By Bobby Harrison/NEMS Daily Journal
JACKSON – The Mississippi Department of Transportation is asking legislators to give the agency the authority to continue to operate if a state budget agreement is not reached by July 1, the start of a new fiscal year.
Last year, the Legislature reached and passed a budget accord literally minutes before the new fiscal year began at midnight. If that agreement had not been reached, Attorney General Jim Hood had ruled most of state government would have to shut down except for a few essential services spelled out in the Constitution.
The Department of Transportation would have been one of those agencies shutting down. Larry “Butch” Brown, executive director of the Department of Transportation, had said that because of complex federal rules, a shutdown would require the rebidding of construction contracts, causing long delays and costing millions of dollars.
To avoid that possibility, Brown is asking the Legislature to give his agency the authority to continue operations at this year’s funding level if the current budget problems result in a prolonged stalemate that stretches into the next fiscal year.
Brown stressed that the legislation would not be needed unless that stalemate occurs. All hope that does not occur, but anything is possible during the current unprecedented budget woes caused by a prolonged slowdown in state tax collections.
During a committee meeting, some legislators asked if Brown could live with legislation that allowed contract work to continue to prevent any delays and added costs in highway construction. And on top of that, also allow the department’s emergency personnel, who might be needed to make repairs to ensure public safety, to continue to work.
But Brown balked at having to decide who would be the emergency personnel needed to ensure the public safety and who would not be.
It was not clear Tuesday what the fate of the legislation would be.
But it is clear that the Department of Transportation is unique in state government.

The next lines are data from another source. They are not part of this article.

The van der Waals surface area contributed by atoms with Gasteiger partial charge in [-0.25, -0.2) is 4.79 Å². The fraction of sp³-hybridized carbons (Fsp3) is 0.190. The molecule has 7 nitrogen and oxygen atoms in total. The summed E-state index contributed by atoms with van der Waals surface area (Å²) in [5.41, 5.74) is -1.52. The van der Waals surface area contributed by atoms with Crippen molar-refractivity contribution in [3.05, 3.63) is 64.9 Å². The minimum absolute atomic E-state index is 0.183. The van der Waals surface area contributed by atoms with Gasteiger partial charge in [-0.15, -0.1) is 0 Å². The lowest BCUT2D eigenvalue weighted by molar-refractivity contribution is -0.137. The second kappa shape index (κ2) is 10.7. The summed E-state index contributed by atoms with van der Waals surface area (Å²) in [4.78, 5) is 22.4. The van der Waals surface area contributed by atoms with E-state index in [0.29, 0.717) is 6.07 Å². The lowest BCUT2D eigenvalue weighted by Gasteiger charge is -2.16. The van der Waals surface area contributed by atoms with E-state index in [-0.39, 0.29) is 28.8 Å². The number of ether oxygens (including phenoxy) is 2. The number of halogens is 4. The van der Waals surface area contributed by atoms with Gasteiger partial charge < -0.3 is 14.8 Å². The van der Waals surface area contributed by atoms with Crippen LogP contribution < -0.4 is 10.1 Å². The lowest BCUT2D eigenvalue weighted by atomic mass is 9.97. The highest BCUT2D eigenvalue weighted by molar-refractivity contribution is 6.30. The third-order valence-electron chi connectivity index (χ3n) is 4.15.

It is governed by three elected commissioners. Mississippi is the only state to elect the governing authority of its transportation department.
The Department of Transportation also has what is known as a dedicated state funding source. It is funded almost solely by an 18.5-cent-per gallon motor fuel tax that is used to draw down federal funds.
All other major agencies are funded through the state general fund, which is supported through the sales tax, income tax, corporate taxes and casino taxes among others. The current budget woes are the result of state general fund revenue coming in at historically low levels.
The only way the Department of Transportation is involved in the budget battle is that on occasion the Legislature, especially in recent years, has taken money dedicated to the agency to prop up general fund agencies.
And Transportation gets caught up in budget battles because generally the Legislature does not pass budgets to fund any agency until an overall budget agreement is reached.
Through the years, the Department of Transportation at times has almost tried to operate outside the purview of the Legislature. For instance, a couple of years ago the Transportation Commission tried to reappoint Brown as executive director without Senate approval.
A group of senators, led by Hob Bryan, D-Amory, sought an opinion from the attorney general, who found that the law is clear that Brown had to have Senate approval to serve as executive director.
Two of the commissioners are in a constant battle with a third. The Ethics Commission has found that the commissioners violated the open meetings law by discussing business during a dinner meeting where a third commissioner was not invited.
Years ago the Legislature passed the motor fuel tax and dedicated it to highway construction. That made sense then and it makes sense now.
But Mississippi is in perhaps the worse budget situation since the Great Depression.
If a budget agreement is not reached by July 1, the attorney general’s office has ruled that Highway Patrol troopers will be laid off and cannot provide for the public safety. Numerous other vital services will shut down, such as the departments of Health, Medicaid and many others.
The Legislature must decide whether it will be business as usual at the Department of Transportation while the rest of state government comes to a mind-numbing halt.
That is one of many tough policy decisions coming to light because of the current budget chaos.
Bobby Harrison is Capitol Bureau chief in Jackson for the Daily Journal. Contact him at email@example.com or (601) 353-3119.